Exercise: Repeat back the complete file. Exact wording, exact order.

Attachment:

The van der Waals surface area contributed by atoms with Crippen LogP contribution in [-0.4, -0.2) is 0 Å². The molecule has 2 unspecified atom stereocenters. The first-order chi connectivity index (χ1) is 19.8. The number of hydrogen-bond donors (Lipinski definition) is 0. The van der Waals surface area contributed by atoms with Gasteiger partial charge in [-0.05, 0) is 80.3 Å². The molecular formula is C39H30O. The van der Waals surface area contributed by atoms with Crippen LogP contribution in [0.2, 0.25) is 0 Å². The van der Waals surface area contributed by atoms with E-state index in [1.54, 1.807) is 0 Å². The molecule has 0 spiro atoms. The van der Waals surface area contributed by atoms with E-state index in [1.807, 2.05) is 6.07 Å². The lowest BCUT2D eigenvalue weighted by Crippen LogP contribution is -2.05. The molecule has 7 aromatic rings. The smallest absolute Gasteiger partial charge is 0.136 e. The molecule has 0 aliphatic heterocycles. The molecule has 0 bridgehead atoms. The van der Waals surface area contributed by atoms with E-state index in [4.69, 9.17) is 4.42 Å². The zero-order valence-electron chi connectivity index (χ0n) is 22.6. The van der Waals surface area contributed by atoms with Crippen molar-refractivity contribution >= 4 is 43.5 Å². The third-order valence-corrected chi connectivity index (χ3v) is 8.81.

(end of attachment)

The van der Waals surface area contributed by atoms with Crippen LogP contribution in [-0.4, -0.2) is 0 Å². The molecule has 2 unspecified atom stereocenters. The first-order chi connectivity index (χ1) is 19.8. The number of hydrogen-bond donors (Lipinski definition) is 0. The van der Waals surface area contributed by atoms with Gasteiger partial charge in [-0.05, 0) is 80.3 Å². The molecular formula is C39H30O. The van der Waals surface area contributed by atoms with Crippen LogP contribution in [0.2, 0.25) is 0 Å². The van der Waals surface area contributed by atoms with E-state index in [1.54, 1.807) is 0 Å². The molecule has 0 spiro atoms. The van der Waals surface area contributed by atoms with E-state index in [1.807, 2.05) is 6.07 Å². The lowest BCUT2D eigenvalue weighted by Crippen LogP contribution is -2.05. The molecule has 7 aromatic rings. The smallest absolute Gasteiger partial charge is 0.136 e. The molecule has 0 aliphatic heterocycles. The molecule has 0 bridgehead atoms. The van der Waals surface area contributed by atoms with E-state index in [4.69, 9.17) is 4.42 Å². The zero-order valence-electron chi connectivity index (χ0n) is 22.6. The van der Waals surface area contributed by atoms with Crippen molar-refractivity contribution >= 4 is 43.5 Å². The third-order valence-corrected chi connectivity index (χ3v) is 8.81.